15. The variable passive component of claim 13, the second inductor having shorted ends.
16. A tunable filter comprising the variable passive component of claim 13.
17. The variable passive component of claim 16, further comprising a plurality of variable inductors having associated substrate inductors and movable plate inductors.
18. The variable passive component of claim 16, further comprising a variable capacitor having an overlapping movable capacitor pad and a pair of adjacent substrate capacitor pads with a gap formed therebetween, the capacitance of the variable capacitor being varied by the amount of overlap of the movable capacitor pad over the pair of adjacent substrate capacitor pads.
19. A variable passive component comprising:
a first capacitor pad formed on a substrate having a generally planar top surface;
a second capacitor pad formed on the substrate adjacent the first capacitor pad;
a movable capacitor pad that is movable in a plane that is generally parallel to the top surface of the substrate, such that a gap is maintained between the movable capacitor pad and the first and second capacitor pads, the first capacitor pad and the movable capacitor pad forming a first capacitor and the second capacitor pad and the movable capacitor pad forming a second capacitor in series with the first capacitor to provide a variable capacitor; and
a linear actuator that moves the movable capacitor pad between a plurality of positions to vary an overlap of the movable capacitor pad with respect to the first capacitor pad and the second capacitor pad to vary the capacitance of the variable capacitor.
20. The variable passive component of claim 19, further comprising a plurality of variable capacitors having associated substrate capacitor pads and movable capacitor pads.
21. The variable passive component of claim 19, further comprising a variable inductor having a shorted inductor disposed on a movable plate and an inductor formed on the substrate, the inductance of the inductor being varied by the amount of overlap of the shorted inductor over the substrate inductor.
22. A tunable filter comprising the variable passive component of claim 21.
23. A digital synthesizer comprising the tunable filter of claim 22.
24. A receiver comprising the tunable filter of claim 22.
25. A method for providing a variable passive component, the method comprising:
fabricating a first conductive portion on a generally planar top surface of a substrate; and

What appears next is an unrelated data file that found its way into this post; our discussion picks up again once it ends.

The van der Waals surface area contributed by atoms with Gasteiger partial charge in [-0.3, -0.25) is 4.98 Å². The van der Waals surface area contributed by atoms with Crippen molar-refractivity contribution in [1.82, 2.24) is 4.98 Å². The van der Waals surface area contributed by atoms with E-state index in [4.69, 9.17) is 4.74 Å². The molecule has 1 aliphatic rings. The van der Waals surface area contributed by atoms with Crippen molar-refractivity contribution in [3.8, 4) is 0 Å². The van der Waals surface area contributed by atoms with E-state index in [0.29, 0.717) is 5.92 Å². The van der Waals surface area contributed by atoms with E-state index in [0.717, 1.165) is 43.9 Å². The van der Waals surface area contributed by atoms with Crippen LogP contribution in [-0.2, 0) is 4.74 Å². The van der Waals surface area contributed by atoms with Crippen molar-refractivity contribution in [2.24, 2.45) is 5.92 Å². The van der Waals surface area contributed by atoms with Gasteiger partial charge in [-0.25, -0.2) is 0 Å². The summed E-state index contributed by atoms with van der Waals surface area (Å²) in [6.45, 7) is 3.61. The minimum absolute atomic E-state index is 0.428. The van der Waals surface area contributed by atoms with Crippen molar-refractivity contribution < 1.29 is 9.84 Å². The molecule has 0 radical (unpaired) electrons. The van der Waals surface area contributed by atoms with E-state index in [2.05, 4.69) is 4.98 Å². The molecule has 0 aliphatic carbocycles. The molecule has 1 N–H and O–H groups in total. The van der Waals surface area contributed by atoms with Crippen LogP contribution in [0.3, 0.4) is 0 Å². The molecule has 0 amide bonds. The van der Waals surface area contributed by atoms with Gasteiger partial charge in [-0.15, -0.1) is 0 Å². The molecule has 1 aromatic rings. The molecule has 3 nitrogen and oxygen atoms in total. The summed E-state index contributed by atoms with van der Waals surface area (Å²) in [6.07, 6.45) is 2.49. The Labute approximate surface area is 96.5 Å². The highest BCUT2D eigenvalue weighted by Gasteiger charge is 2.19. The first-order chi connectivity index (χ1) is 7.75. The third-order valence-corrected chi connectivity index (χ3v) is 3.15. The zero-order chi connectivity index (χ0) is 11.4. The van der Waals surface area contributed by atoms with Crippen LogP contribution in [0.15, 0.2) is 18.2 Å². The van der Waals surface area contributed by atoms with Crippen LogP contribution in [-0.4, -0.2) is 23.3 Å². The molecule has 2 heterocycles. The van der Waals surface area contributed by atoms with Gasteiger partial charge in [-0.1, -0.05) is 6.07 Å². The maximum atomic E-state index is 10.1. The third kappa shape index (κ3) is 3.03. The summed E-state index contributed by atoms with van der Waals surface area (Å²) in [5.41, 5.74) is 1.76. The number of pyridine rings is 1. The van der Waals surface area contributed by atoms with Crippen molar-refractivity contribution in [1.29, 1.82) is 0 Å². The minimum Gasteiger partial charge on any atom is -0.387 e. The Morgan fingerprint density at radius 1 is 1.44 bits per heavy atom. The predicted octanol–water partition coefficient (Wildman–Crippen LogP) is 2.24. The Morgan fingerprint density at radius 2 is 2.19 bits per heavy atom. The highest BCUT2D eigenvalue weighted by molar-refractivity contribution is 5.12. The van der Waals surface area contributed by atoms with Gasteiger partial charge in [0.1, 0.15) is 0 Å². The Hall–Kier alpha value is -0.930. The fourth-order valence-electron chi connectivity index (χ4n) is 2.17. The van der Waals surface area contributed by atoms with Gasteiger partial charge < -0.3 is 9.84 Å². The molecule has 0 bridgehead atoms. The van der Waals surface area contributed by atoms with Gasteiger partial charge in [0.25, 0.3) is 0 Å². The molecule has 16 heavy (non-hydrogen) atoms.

fabricating a second conductive portion on a first end of a plate; and
disposing the plate such that the plate is movable along a plane generally parallel to the top surface of the substrate to vary an overlap of the second conductive portion with respect to first conductive portion and maintain a gap therebetween, in which the component value of the variable passive component varies based on the amount of overlap of the second conductive portion over the first conductive portion.
26. The method of claim 25, the variable passive component being one of an inductor and a capacitor.
27. The method of claim 25, further comprising determining a desired component value and moving the second conductive portion over the first conductive portion at a desired overlapping position to achieve the desired component value.
28. The method of claim 25, the plate being movable to a plurality of different overlapping positions to provide 20:1 component values.
29. The method of claim 25, the plate being movable to a plurality of different overlapping positions to provide 10:1 component values.
30. The method of claim 25, the dielectric plate being movable via a linear actuator to a plurality of different overlapping positions, such that no direct connections are necessary to any electrodes on the movable plate.
Description
TECHNICAL FIELD

The present invention relates generally to electronic devices, and more particularly to variable electronic devices fabricated on a microelectromechanical system (MEMS) device.

BACKGROUND OF THE INVENTION

Monolithic implementation of adjustable linear passive components employing conventional fabrication methods has been impractical if not unrealizable due to the difficulty in fabrication and expense of fabrication of these components on an integrated circuit. Recently, the problems associated with the fabrication of these devices have been addressed by employing MEMS technology. MEMS technology is a process for fabricating various components using micromachining in a similar manner to fabricating integrated circuits (ICs). MEMS structures are typically capable of mechanical motion or force and can be integrated onto the same device structure with electronic devices that provide the stimulus and control of the mechanical structures. Many different variety of MEMS devices (e.g., microsensors, microgears, micromotors) have been fabricated employing MEMS technology. Additionally, variable passive devices (e.g., inductors, capacitors) can be fabricated employing MEMS technology as micron-sized electromechanical structures.